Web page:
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Honoraria from for-profit organizations? -
July 14, 2011
bjoern.brembs.blog : a...
Are you being payed for *all* hours you work? -
Like most others, I'm being paid a lump sum each month, regardless of "work hours":
But the tax payers only pay you for about 40 hours. Per law, I'm sure. Us academics created a rat race, rewarding those with more output, so that we ended up working 80 hours, and even on holidays (... is my CDK work today part of my academic output? likely...)... the whole world allows a Gates tax, and we worry about a honoraria ... -
I see your point. However, for me the issue is more to make them pay rather than me getting anything. I get by fine, I don't need any money. But I'd very much like to make them pay for what they get regardless :-) -
It's worth balancing off the benefit you get from the exposure as well. But where I've been asked to advise for profits or do more than give a short talk I've started asking for a day fee. Partly as a way of doing less but also because I need to justify the time away from "real" work. And when they do pay its a nice bit of money to pay for travel or other things that usually end up coming out of my own pocket. But I also usually work on the basis that the "first one is free" -
Björn, you don't have to keep the money! You can spend it for the better cause... That's what happens with a few percent point of the Gates tax... -
@Egon: which is why I will either donate the money to charity or buy lab equipment. I only wonder: should I charge and if so how much and to charity or lab? -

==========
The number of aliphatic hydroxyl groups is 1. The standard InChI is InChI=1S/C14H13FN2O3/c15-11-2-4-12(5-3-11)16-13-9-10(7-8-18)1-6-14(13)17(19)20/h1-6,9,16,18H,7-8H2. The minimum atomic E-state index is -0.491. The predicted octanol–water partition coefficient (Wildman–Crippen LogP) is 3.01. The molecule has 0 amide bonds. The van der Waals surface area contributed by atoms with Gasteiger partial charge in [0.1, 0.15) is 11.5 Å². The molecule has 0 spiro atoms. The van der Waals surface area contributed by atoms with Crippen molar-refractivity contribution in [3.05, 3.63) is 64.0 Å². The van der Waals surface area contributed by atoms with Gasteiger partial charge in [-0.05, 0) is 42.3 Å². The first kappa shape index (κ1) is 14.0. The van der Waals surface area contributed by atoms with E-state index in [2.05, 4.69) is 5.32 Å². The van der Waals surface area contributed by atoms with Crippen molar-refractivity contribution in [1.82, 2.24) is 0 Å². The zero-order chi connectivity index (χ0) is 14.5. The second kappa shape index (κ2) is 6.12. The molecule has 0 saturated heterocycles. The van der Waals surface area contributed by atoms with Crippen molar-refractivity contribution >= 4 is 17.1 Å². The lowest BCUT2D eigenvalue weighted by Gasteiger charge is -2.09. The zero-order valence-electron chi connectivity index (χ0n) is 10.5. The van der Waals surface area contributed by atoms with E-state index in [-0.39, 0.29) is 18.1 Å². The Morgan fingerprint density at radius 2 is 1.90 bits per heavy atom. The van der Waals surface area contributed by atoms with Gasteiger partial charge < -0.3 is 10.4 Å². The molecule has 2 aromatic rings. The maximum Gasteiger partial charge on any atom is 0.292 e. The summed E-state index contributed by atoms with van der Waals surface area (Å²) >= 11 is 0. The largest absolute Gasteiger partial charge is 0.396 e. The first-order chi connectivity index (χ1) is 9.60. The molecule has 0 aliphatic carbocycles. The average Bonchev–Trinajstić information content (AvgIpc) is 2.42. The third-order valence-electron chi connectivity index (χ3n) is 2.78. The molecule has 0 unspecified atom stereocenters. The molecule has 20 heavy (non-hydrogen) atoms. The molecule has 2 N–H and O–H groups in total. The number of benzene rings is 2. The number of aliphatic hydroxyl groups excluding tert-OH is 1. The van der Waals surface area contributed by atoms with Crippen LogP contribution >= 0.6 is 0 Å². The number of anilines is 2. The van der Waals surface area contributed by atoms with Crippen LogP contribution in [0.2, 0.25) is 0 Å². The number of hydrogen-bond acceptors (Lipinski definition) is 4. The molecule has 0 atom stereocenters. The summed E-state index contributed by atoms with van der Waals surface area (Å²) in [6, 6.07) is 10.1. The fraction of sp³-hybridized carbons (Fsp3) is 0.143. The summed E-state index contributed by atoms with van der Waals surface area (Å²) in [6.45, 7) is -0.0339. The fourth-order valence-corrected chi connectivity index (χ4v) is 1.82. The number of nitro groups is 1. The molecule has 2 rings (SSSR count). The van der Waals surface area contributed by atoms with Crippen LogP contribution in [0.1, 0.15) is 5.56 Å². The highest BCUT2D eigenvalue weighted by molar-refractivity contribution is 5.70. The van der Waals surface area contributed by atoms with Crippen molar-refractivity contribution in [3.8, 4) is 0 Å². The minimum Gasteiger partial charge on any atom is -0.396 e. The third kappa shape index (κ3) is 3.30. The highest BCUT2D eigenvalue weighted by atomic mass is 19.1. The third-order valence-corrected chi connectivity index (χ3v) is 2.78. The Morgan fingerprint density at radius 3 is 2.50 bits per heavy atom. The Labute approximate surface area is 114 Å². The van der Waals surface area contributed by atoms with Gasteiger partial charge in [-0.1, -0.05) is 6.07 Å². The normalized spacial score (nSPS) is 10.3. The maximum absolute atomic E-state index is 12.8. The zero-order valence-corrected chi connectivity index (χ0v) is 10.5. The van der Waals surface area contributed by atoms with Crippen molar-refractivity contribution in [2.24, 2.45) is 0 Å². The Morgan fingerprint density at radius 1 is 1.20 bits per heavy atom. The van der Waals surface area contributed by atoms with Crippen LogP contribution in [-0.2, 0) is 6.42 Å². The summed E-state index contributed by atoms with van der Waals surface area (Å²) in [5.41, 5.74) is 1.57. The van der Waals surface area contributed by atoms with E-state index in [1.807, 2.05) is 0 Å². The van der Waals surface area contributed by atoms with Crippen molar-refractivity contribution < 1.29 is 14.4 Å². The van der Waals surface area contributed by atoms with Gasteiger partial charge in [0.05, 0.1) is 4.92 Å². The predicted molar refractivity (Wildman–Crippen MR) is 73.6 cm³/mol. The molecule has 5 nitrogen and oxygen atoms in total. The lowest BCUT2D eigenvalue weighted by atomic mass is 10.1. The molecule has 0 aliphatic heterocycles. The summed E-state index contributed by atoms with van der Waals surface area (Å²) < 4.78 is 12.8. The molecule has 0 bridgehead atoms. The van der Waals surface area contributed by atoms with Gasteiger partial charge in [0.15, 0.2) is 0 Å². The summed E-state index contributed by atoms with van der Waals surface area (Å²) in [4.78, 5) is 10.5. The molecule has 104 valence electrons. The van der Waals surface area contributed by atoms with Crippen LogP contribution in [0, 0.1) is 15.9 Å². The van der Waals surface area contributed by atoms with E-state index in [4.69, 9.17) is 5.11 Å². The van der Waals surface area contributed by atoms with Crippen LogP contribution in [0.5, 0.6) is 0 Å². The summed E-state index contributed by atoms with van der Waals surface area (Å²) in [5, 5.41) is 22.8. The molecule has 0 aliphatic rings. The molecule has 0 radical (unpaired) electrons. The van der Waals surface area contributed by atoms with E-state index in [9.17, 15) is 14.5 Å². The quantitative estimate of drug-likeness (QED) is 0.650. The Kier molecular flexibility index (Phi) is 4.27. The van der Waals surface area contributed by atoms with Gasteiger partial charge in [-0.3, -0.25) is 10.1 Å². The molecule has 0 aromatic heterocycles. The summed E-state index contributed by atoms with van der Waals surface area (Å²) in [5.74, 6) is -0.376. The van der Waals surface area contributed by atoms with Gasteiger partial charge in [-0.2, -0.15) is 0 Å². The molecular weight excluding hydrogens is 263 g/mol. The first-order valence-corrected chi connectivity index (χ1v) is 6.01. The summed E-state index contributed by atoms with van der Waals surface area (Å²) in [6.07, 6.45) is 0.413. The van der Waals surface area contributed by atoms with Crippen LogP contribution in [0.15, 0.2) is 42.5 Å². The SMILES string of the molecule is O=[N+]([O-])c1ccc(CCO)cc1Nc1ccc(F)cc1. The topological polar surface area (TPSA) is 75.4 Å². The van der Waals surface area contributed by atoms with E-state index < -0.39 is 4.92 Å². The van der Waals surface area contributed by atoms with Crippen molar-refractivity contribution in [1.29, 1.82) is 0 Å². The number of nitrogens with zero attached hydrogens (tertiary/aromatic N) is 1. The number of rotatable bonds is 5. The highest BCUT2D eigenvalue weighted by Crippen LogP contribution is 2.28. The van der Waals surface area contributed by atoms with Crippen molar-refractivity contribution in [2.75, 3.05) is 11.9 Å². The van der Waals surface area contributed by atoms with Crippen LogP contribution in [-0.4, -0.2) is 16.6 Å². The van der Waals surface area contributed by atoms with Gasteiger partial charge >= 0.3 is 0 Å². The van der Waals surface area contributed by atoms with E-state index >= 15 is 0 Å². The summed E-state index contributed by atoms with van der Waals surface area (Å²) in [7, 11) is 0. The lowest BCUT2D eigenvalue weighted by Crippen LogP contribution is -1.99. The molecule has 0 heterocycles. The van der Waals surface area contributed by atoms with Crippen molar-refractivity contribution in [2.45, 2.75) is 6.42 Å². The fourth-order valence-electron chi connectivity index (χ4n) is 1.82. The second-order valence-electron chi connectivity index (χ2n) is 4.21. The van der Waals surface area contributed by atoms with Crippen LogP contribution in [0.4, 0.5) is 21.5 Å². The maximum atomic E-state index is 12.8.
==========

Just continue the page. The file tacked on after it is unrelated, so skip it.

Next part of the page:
You should charge. If the company in question does not have much money but you like the people or the ideas, then don't charge much -- but always charge something. If you don't, you risk being under-valued: the point is not about pride but that if you are going to give advice or information you want it taken seriously, otherwise why bother giving it? After two years in biotech, my perspective says that if they don't pay, they don't value ("they" = business types). Don't respond to appeals to emotion -- "help us out" -- in fact, those are red flags. If they want you, they will pay what you are worth. If they say "we can't afford that" they mean "we don't think you are worth that". Again, it's not about pride -- if they don't think you are worth what you think you are worth, then don't waste your time giving them advice they won't use. -
Oh, and you should charge *at least* the same as you get in your normal job. That is, if your job pays X per year, work that out as an hourly rate (based on 40hrs/week not what you actually work!) and charge that for the hours of work you will be putting in (both preparation and presentation time), plus expenses (travel, accomodation, etc). -
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